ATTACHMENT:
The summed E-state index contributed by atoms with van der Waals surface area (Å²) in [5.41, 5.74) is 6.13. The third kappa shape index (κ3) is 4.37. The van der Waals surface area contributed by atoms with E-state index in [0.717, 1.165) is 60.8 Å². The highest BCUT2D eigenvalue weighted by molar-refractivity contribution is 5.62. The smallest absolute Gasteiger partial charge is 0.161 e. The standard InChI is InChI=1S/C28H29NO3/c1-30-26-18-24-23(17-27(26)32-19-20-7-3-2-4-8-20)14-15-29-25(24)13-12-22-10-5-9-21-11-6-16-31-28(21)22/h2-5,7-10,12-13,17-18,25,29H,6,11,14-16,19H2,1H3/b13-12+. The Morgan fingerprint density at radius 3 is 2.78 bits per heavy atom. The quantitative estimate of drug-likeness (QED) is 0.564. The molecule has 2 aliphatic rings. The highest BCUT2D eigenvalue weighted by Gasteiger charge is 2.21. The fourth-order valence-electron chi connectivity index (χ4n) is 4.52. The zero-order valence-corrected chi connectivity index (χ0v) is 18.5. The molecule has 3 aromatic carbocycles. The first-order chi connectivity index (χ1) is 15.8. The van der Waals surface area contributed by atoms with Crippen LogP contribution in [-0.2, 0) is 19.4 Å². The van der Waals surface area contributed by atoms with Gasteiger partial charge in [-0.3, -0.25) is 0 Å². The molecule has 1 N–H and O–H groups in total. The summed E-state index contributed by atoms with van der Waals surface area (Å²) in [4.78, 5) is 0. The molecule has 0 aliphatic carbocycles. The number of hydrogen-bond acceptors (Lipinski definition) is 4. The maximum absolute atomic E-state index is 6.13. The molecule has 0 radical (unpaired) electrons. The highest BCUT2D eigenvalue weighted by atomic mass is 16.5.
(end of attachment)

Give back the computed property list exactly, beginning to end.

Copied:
The summed E-state index contributed by atoms with van der Waals surface area (Å²) in [5.41, 5.74) is 6.13. The third kappa shape index (κ3) is 4.37. The van der Waals surface area contributed by atoms with E-state index in [0.717, 1.165) is 60.8 Å². The highest BCUT2D eigenvalue weighted by molar-refractivity contribution is 5.62. The smallest absolute Gasteiger partial charge is 0.161 e. The standard InChI is InChI=1S/C28H29NO3/c1-30-26-18-24-23(17-27(26)32-19-20-7-3-2-4-8-20)14-15-29-25(24)13-12-22-10-5-9-21-11-6-16-31-28(21)22/h2-5,7-10,12-13,17-18,25,29H,6,11,14-16,19H2,1H3/b13-12+. The Morgan fingerprint density at radius 3 is 2.78 bits per heavy atom. The quantitative estimate of drug-likeness (QED) is 0.564. The molecule has 2 aliphatic rings. The highest BCUT2D eigenvalue weighted by Gasteiger charge is 2.21. The fourth-order valence-electron chi connectivity index (χ4n) is 4.52. The zero-order valence-corrected chi connectivity index (χ0v) is 18.5. The molecule has 3 aromatic carbocycles. The first-order chi connectivity index (χ1) is 15.8. The van der Waals surface area contributed by atoms with Crippen LogP contribution in [-0.2, 0) is 19.4 Å². The van der Waals surface area contributed by atoms with Gasteiger partial charge in [-0.3, -0.25) is 0 Å². The molecule has 1 N–H and O–H groups in total. The summed E-state index contributed by atoms with van der Waals surface area (Å²) in [4.78, 5) is 0. The molecule has 0 aliphatic carbocycles. The number of hydrogen-bond acceptors (Lipinski definition) is 4. The maximum absolute atomic E-state index is 6.13. The molecule has 0 radical (unpaired) electrons. The highest BCUT2D eigenvalue weighted by atomic mass is 16.5.